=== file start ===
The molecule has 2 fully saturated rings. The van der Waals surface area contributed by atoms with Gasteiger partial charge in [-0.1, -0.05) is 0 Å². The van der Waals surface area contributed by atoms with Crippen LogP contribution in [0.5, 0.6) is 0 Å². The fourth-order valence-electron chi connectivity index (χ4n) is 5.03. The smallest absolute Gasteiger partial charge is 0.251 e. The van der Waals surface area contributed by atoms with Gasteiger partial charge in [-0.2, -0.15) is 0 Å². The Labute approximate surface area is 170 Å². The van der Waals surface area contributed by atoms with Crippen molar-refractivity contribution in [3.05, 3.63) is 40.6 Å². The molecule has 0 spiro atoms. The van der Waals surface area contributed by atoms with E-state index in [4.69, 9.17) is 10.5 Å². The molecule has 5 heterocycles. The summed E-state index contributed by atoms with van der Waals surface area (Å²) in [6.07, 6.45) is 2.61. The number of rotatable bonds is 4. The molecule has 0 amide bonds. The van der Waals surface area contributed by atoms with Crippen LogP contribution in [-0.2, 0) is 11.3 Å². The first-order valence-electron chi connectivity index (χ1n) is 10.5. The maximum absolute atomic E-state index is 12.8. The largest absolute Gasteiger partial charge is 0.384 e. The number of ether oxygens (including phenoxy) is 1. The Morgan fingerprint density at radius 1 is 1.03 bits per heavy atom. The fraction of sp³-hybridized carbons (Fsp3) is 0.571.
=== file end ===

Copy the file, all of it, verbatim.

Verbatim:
The molecule has 2 fully saturated rings. The van der Waals surface area contributed by atoms with Gasteiger partial charge in [-0.1, -0.05) is 0 Å². The van der Waals surface area contributed by atoms with Crippen LogP contribution in [0.5, 0.6) is 0 Å². The fourth-order valence-electron chi connectivity index (χ4n) is 5.03. The smallest absolute Gasteiger partial charge is 0.251 e. The van der Waals surface area contributed by atoms with Gasteiger partial charge in [-0.2, -0.15) is 0 Å². The Labute approximate surface area is 170 Å². The van der Waals surface area contributed by atoms with Crippen molar-refractivity contribution in [3.05, 3.63) is 40.6 Å². The molecule has 0 spiro atoms. The van der Waals surface area contributed by atoms with E-state index in [4.69, 9.17) is 10.5 Å². The molecule has 5 heterocycles. The summed E-state index contributed by atoms with van der Waals surface area (Å²) in [6.07, 6.45) is 2.61. The number of rotatable bonds is 4. The molecule has 0 amide bonds. The van der Waals surface area contributed by atoms with Crippen LogP contribution in [-0.2, 0) is 11.3 Å². The first-order valence-electron chi connectivity index (χ1n) is 10.5. The maximum absolute atomic E-state index is 12.8. The largest absolute Gasteiger partial charge is 0.384 e. The number of ether oxygens (including phenoxy) is 1. The Morgan fingerprint density at radius 1 is 1.03 bits per heavy atom. The fraction of sp³-hybridized carbons (Fsp3) is 0.571.